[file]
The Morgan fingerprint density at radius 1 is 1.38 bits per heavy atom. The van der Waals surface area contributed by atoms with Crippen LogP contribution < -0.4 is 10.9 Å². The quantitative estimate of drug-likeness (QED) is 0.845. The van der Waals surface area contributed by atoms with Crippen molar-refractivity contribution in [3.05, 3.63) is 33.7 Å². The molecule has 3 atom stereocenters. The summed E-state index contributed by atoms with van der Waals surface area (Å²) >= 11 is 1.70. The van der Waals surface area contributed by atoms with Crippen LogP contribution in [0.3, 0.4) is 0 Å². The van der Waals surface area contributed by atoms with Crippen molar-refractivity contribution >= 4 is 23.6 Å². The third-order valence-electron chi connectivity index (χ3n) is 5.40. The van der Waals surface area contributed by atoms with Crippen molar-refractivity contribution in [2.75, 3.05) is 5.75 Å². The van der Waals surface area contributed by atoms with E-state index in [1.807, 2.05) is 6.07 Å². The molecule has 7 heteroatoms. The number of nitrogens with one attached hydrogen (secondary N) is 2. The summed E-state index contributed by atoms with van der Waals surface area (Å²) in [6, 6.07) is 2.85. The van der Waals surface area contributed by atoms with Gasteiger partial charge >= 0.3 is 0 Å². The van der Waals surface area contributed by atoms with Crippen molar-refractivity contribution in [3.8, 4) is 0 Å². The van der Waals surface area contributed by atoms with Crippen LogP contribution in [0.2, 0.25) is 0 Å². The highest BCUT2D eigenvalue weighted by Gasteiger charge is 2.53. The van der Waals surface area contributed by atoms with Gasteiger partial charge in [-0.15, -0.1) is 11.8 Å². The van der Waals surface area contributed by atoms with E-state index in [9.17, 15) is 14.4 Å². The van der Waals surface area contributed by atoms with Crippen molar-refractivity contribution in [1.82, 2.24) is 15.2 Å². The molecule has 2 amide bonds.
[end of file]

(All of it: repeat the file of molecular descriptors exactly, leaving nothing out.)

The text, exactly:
The Morgan fingerprint density at radius 1 is 1.38 bits per heavy atom. The van der Waals surface area contributed by atoms with Crippen LogP contribution < -0.4 is 10.9 Å². The quantitative estimate of drug-likeness (QED) is 0.845. The van der Waals surface area contributed by atoms with Crippen molar-refractivity contribution in [3.05, 3.63) is 33.7 Å². The molecule has 3 atom stereocenters. The summed E-state index contributed by atoms with van der Waals surface area (Å²) >= 11 is 1.70. The van der Waals surface area contributed by atoms with Crippen LogP contribution in [0.3, 0.4) is 0 Å². The van der Waals surface area contributed by atoms with Crippen molar-refractivity contribution >= 4 is 23.6 Å². The third-order valence-electron chi connectivity index (χ3n) is 5.40. The van der Waals surface area contributed by atoms with Crippen molar-refractivity contribution in [2.75, 3.05) is 5.75 Å². The van der Waals surface area contributed by atoms with E-state index in [1.807, 2.05) is 6.07 Å². The molecule has 7 heteroatoms. The number of nitrogens with one attached hydrogen (secondary N) is 2. The summed E-state index contributed by atoms with van der Waals surface area (Å²) in [6, 6.07) is 2.85. The van der Waals surface area contributed by atoms with Gasteiger partial charge >= 0.3 is 0 Å². The van der Waals surface area contributed by atoms with Crippen molar-refractivity contribution in [3.8, 4) is 0 Å². The van der Waals surface area contributed by atoms with Crippen LogP contribution in [0.2, 0.25) is 0 Å². The highest BCUT2D eigenvalue weighted by Gasteiger charge is 2.53. The van der Waals surface area contributed by atoms with Gasteiger partial charge in [-0.15, -0.1) is 11.8 Å². The van der Waals surface area contributed by atoms with E-state index in [9.17, 15) is 14.4 Å². The van der Waals surface area contributed by atoms with Crippen molar-refractivity contribution in [1.82, 2.24) is 15.2 Å². The molecule has 2 amide bonds.